Francis: 'New concrete possibilities' for remarried after family exhortation

by Joshua J. McElwee

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Pope Francis has affirmed that his recent apostolic exhortation on family life has opened up "new concrete possibilities" for Catholics who divorce and remarry without first obtaining annulments.

In a press conference on his way back from a one-day visit to Lesbos, Greece, a reporter told the pontiff that some had interpreted the language in his exhortation to mean that there were no specific changes to the church's pastoral practice for remarried Catholics while others thought there were.

"Are there new concrete possibilities that did not exist before the publication of the exhortation, or no?" asked the journalist.

"I can say yes," responded Francis. "Period."

The pontiff then suggested that people looking for more information consult the presentation given by Austrian Cardinal Christoph Schönborn at the Vatican April 8, the day the new exhortation, titled Amoris Laetitia ("The Joy of Love"), was released.

In his presentation that day, Schönborn said the document had made some "organic development" of the church's pastoral practice for divorced and remarried couples.

"I recommend to all of you to read the presentation that Cardinal Schönborn made," the pope said Saturday. "He is a great theologian."

"He knows well the doctrine of the church," said Francis. "In that presentation, your question will have its response."

Amoris Laetitia was written by Francis in response to two Synods of Bishops at the Vatican on family life issues in 2014 and 2015.

In the expansive document, the pope touches on many issues and says that Catholic bishops and priests can no longer make blanket moral determinations about so-called "irregular" situations such as divorce and remarriage.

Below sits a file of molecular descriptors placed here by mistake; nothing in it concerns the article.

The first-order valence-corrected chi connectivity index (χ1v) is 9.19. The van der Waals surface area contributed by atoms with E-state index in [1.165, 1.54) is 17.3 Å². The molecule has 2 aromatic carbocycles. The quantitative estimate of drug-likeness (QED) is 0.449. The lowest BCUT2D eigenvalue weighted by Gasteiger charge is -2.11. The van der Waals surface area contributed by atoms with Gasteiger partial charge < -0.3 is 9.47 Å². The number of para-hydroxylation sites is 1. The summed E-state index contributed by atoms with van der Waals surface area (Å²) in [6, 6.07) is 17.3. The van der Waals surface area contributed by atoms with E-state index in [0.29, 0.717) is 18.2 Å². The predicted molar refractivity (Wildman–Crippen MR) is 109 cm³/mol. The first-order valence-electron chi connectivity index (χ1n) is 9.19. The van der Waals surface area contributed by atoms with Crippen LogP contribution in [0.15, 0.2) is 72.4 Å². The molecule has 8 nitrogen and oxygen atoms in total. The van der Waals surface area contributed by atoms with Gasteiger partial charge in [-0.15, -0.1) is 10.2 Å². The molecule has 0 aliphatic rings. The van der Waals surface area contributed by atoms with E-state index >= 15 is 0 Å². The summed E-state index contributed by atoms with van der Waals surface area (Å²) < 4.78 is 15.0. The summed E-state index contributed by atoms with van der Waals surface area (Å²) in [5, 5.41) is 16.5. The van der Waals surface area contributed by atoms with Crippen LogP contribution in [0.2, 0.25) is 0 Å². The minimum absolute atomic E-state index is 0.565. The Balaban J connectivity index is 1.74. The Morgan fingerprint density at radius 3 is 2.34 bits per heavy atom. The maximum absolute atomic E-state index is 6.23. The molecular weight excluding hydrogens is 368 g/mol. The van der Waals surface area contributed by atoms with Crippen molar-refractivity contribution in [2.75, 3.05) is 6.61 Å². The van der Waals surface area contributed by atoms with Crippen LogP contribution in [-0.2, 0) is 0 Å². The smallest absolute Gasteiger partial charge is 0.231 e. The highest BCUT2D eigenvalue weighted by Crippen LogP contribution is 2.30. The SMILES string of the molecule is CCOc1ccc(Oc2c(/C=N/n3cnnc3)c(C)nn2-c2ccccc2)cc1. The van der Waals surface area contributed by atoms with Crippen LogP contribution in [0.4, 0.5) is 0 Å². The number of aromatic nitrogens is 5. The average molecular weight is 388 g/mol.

"It ... can no longer simply be said that all those in any 'irregular' situation are living in a state of mortal sin and are deprived of sanctifying grace," states the pontiff at one point in the document.

"It is reductive simply to consider whether or not an individual’s actions correspond to a general law or rule, because that is not enough to discern and ensure full fidelity to God in the concrete life of a human being," the pope writes later.

Francis was also asked Saturday about a particular footnote in the document, in which the pope says that "pastoral discernment" for divorced and remarried persons "in certain cases ... can include the help of the sacraments."

A journalist asked why the pope had put that decision in a footnote, and if it meant he wanted to indicate the issue was not overwhelmingly important.

"One of the last popes, speaking about the Council, said there were two Councils," Francis responded. "The Second Vatican Council that met in St. Peter's Basilica and the other was the Council of the media."

"When I convoked the first Synod, the great worry of the majority of the media was will they give Communion to the divorced and remarried?" he continued.

"Not being a saint, this annoyed me a bit but also made me a bit sad," said Francis. "The media that say this ... do not see that this is not the important problem of the church. They do not see that the family in all the world is in crisis. And family is the base of society."

Francis spent just under five hours Saturday on Lesbos, a Greek island that has become the waypoint for hundreds of thousands of refugees seeking asylum in Europe. He was joined by Ecumenical Patriarch Bartholomew and Greek Orthodox Archbishop Ieronymos II.

[Joshua J. McElwee is NCR Vatican correspondent. His email address is Follow him on Twitter: @joshjmac.]

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